Efforts to improve the comfort of customers and employees at J Bruners inadvertently created a conflict with the facade project currently underway in Clarinda.
Joe and Emily Akers, owners of J Bruners, met with the Clarinda City Council Wednesday, Aug. 14, to discuss the installation of two air conditioning units that were planned for the restaurant.
With the glass front near the patio area of the restaurant, Emily said the summer months caused temperatures to rise creating an uncomfortable environment. To lower the temperatures, Clarinda Heating and Cooling recommended installing two air conditioning units.
Joe said he explored placing the units at the rear of the building where the refrigeration units are located, but the length of the lines would compromise their effectiveness. Placing the units on the roof would result in air conditioning lines running down the front of the building, while the neighboring business is not tall enough to screen the units if they were placed on the side of the building.
“It’s just kind of a no win situation. We looked at all aspects,” Joe said.
Therefore, Joe said it was decided the best place for the air conditioning units would be on the metal awning above the restaurant. However, after the first unit was installed, Clarinda City Manager Gary McClarnon contacted the owners that the positioning of the unit conflicted with the terms of a contract they signed with the city agreeing not to change the appearance of the facade for seven years.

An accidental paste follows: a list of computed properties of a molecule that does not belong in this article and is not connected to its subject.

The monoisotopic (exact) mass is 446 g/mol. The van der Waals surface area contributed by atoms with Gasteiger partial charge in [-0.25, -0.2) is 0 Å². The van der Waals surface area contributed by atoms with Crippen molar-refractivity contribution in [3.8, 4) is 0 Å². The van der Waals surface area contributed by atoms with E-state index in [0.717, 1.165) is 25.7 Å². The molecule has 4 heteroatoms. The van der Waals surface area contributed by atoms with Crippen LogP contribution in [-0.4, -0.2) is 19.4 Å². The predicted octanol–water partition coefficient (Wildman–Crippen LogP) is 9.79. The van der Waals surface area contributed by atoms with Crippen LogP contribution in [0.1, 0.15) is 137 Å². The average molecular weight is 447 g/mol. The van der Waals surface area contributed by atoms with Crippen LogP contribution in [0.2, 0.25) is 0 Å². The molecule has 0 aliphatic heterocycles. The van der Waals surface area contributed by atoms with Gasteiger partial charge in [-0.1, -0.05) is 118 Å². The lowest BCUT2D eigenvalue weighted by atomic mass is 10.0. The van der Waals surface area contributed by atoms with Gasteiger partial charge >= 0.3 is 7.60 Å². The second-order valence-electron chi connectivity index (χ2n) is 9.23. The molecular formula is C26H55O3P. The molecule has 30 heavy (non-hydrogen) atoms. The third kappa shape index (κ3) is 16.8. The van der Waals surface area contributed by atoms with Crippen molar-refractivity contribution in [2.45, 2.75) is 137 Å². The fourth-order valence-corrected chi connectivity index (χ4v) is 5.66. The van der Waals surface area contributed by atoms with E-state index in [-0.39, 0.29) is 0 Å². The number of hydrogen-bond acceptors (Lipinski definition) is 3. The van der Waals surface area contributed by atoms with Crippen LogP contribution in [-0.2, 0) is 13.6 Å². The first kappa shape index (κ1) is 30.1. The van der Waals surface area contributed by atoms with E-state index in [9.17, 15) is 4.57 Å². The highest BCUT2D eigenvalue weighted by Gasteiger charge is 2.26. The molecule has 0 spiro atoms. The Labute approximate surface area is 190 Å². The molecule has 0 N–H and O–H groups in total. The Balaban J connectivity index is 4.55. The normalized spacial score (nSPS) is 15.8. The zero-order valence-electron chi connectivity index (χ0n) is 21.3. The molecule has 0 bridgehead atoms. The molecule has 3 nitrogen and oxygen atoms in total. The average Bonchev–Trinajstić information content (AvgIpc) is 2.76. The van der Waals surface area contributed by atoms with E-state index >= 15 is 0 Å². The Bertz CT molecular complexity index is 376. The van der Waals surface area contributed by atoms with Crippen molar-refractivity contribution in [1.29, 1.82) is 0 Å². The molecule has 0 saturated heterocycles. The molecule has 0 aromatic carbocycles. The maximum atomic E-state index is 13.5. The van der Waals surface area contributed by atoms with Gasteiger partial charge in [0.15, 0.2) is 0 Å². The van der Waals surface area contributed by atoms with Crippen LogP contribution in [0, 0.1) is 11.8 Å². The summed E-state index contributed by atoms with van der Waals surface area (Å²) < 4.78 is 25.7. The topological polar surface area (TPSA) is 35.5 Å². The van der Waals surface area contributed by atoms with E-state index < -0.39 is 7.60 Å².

“This is strictly a contract between the city and Joe and Emily. It does not affect the grant at all,” McClarnon said.
Emily said J Bruners was one of the original participants in the facade project. She said the business was encouraged to stay involved when Clarinda had its initial Community Development Block Grant revoked and had to reapply for funding for the project.
“We did not have a lot invested in the facade project,” Emily said. “We just got a little bit of tuckpointing; they scrapped and painted the windows up front; and then our signage.”
Joe said the initial unit has successfully lowered the temperature of the lounge by approximately five degrees. Still, when they were contacted by McClarnon, Joe and Emily stopped the installation of the second unit until they could meet with the city council to determine a workable solution to mask the appearance of the air conditioning units.
“If we allow this, we’re three years in on the contract with four years left, but we’re kind of setting a precedent for others on the square that participated. That’s the only problem I see,” Clarinda mayor Lisa Hull said.
Options that were discussed during the meeting included painting the units to match the color of the facade or finding a way to box in the units so they better matched the appearance of the facade. Joe agreed to work with Clarinda Heating and Cooling to determine the best solution and present a proposal to the city council at its next meeting Wednesday, Aug. 28.
Also during the meeting, the council approved a change order from Grand Construction in the amount of $22,780.25 for the facade rehabilitation project. The change order involved the purchase of motorized awnings for J’s Pizza and Steakhouse that would be fully funded by the business owner.